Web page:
DUBAI // A week into the campaign, Amina Taher's family members had already decided who they would vote for in next Saturday's FNC elections.
On Friday last week, at the first family gathering since campaigning started, Ms Taher sat with more than 50 members of her family after lunch to drink tea, eat dessert and discuss the candidates.
It was a scene repeated in majlises across the country.
"Who here is eligible to vote?" was the first question Ms Taher raised.
About 20, mostly from her mother's side, were in the electorate.
"We have more females than males in the family and what is interesting is that the ratio of men to women in my family is the same ratio as the ones listed," she said. "It is interesting to have that mixture."
While some candidates were mentioned once or twice, including Maryam Al Falasi, Hind bin Jafra and Azza Sulaiman, others including Nasser Al Shaikh, Rashad Bukhash and Abdelshakur Tohlek were mentioned more often.
"We had an internal debate … based on these candidates," Ms Taher said. "We looked at who they are, are they known in the community or not, have we heard of them or not.
"We looked at their track record, qualifications, how they contributed to the Dubai economy and the social impact."
In the end, they chose two candidates: Mr Tohlek and Mr Bukhash.
Ms Taher's aunt was impressed by Maryam Al Falasi "because she seems young and dynamic", she said. But while other family members also acknowledged her campaign, they agreed they would not vote for her.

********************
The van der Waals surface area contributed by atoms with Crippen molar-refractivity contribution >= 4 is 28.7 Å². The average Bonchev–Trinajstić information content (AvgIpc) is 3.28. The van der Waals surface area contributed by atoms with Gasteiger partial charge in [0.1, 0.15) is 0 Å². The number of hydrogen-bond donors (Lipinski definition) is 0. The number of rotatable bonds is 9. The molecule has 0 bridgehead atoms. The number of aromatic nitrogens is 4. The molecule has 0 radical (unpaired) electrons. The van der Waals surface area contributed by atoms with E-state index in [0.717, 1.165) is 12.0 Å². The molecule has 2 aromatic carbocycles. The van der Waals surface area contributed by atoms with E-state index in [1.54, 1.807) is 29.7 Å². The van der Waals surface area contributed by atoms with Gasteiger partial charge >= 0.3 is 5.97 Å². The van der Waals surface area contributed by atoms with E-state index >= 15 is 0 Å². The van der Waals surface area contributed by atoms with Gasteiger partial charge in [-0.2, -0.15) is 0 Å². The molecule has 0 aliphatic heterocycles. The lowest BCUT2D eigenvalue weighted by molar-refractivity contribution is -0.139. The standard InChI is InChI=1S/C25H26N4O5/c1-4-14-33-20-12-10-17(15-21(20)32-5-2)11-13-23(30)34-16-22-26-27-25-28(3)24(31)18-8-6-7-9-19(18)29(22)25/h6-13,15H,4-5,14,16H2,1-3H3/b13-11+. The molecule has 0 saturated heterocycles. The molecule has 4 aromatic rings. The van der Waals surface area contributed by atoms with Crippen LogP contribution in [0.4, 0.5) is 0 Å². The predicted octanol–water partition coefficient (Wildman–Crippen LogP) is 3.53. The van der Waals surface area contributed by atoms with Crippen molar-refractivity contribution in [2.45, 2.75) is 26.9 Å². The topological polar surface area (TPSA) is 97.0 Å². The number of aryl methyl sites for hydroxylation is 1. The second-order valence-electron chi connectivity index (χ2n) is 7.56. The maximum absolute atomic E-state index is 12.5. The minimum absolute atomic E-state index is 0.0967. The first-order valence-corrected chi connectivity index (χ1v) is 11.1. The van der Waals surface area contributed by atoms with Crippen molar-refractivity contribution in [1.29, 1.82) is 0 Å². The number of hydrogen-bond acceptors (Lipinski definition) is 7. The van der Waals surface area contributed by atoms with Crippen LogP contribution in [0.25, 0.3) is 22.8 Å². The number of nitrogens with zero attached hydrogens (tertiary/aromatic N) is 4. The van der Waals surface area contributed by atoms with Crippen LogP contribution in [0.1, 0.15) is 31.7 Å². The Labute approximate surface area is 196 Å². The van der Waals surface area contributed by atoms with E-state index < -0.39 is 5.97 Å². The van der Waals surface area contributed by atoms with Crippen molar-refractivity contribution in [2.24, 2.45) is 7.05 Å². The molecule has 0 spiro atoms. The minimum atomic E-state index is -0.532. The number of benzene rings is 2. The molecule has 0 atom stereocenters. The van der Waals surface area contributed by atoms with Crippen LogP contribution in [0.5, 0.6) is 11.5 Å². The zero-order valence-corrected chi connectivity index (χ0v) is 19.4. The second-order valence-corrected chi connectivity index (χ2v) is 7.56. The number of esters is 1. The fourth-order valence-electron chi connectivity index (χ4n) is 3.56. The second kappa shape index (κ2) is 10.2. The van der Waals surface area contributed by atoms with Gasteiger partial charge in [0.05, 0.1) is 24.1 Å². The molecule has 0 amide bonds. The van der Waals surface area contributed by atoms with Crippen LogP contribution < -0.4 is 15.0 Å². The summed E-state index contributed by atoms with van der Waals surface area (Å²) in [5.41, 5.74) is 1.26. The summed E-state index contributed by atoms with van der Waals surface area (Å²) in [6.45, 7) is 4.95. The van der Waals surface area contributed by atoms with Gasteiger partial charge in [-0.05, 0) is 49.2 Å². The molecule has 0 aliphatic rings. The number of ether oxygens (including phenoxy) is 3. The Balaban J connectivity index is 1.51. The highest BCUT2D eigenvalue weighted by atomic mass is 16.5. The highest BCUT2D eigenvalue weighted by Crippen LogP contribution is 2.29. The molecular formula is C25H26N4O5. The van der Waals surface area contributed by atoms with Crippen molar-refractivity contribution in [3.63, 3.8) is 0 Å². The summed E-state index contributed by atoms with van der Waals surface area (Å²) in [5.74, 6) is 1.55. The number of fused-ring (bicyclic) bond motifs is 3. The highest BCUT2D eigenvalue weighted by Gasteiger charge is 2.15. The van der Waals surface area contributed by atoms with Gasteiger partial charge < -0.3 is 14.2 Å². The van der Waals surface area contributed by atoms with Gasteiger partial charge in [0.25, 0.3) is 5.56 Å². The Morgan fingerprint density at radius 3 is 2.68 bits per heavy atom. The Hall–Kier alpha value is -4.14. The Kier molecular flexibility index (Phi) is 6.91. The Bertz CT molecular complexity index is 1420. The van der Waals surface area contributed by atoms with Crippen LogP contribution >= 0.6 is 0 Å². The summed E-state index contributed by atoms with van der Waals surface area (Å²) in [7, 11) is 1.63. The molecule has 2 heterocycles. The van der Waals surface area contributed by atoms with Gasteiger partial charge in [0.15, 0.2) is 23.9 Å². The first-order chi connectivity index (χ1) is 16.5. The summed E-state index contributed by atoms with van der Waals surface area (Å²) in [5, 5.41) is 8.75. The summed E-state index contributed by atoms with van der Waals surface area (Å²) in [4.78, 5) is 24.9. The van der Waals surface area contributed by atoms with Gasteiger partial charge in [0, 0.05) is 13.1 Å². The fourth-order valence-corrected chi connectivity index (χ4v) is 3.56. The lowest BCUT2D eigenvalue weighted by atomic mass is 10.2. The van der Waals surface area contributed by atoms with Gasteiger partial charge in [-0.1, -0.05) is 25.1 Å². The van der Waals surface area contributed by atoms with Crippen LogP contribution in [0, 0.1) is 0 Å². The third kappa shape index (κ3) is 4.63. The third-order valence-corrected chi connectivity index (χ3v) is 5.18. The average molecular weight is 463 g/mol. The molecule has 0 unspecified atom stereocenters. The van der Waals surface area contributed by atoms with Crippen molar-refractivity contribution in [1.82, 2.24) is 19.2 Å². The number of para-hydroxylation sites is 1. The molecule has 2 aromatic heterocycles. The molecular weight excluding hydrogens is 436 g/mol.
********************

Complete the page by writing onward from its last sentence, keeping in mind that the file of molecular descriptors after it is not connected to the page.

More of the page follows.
Her younger cousins had both been inclined to vote for Hind bin Jafra, an entrepreneur and fashion designer, "because she appeals to a younger demographic".
And while Mrs Sulaiman is her friend's mother, Ms Taher advised her family not to vote for people just because they knew them personally.
"We shouldn't vote for people we know just because of family or friends," she said. "We should only vote if we are planning to vote for people who deserve it."
They all agreed three weeks was not enough time to properly get to know the candidates, and decided it would be best to pick those they "grew up with".
Ahmed Al Rafi, Ms Taher's uncle, said he would vote on the basis of what people had already done for the country, not just on what they did during the campaign.
"From their jobs, we can tell which have dedicated their time to help people," Mr Al Rafi said.
"Three weeks is a short time. Voters will usually vote for people they have seen work for people in the community. But of course, media plays a role too."
He said voters might be reluctant to cast a vote solely based on media campaigns.
"If they knew the person, then they would have a reason to vote," Mr Al Rafi said.
They all agreed Mr Bukhash had a great track record, with Ms Taher praising his quick responses to her questions.
"A lot of the candidates are new to Twitter - some still didn't get the gist of it," she said. "But Rashad Bukhash and Nasser Al Shaikh, another candidate in Dubai, both started from before the campaigns on Twitter."
The second candidate to receive the family nod was Mr Tohlek.
"We have seen how active he has been," Ms Taher said. "He has a financial leadership track record and done a lot in the community."